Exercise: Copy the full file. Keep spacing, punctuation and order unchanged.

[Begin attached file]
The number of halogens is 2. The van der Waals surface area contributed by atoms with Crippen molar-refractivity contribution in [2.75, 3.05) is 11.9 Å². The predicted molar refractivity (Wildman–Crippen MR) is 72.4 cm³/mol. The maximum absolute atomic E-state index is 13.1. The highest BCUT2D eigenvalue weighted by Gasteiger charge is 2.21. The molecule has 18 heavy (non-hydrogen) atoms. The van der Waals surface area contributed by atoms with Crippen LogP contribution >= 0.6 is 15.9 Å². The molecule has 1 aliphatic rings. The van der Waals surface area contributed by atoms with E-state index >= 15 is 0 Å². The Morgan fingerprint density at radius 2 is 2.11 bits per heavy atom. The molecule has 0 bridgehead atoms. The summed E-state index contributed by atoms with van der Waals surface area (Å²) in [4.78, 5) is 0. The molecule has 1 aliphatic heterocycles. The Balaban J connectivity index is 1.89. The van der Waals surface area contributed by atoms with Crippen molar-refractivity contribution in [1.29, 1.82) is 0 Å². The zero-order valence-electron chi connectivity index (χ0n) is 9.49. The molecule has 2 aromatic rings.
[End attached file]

The number of halogens is 2. The van der Waals surface area contributed by atoms with Crippen molar-refractivity contribution in [2.75, 3.05) is 11.9 Å². The predicted molar refractivity (Wildman–Crippen MR) is 72.4 cm³/mol. The maximum absolute atomic E-state index is 13.1. The highest BCUT2D eigenvalue weighted by Gasteiger charge is 2.21. The molecule has 18 heavy (non-hydrogen) atoms. The van der Waals surface area contributed by atoms with Crippen LogP contribution >= 0.6 is 15.9 Å². The molecule has 1 aliphatic rings. The van der Waals surface area contributed by atoms with E-state index >= 15 is 0 Å². The Morgan fingerprint density at radius 2 is 2.11 bits per heavy atom. The molecule has 0 bridgehead atoms. The summed E-state index contributed by atoms with van der Waals surface area (Å²) in [4.78, 5) is 0. The molecule has 1 aliphatic heterocycles. The Balaban J connectivity index is 1.89. The van der Waals surface area contributed by atoms with Crippen molar-refractivity contribution in [1.29, 1.82) is 0 Å². The zero-order valence-electron chi connectivity index (χ0n) is 9.49. The molecule has 2 aromatic rings.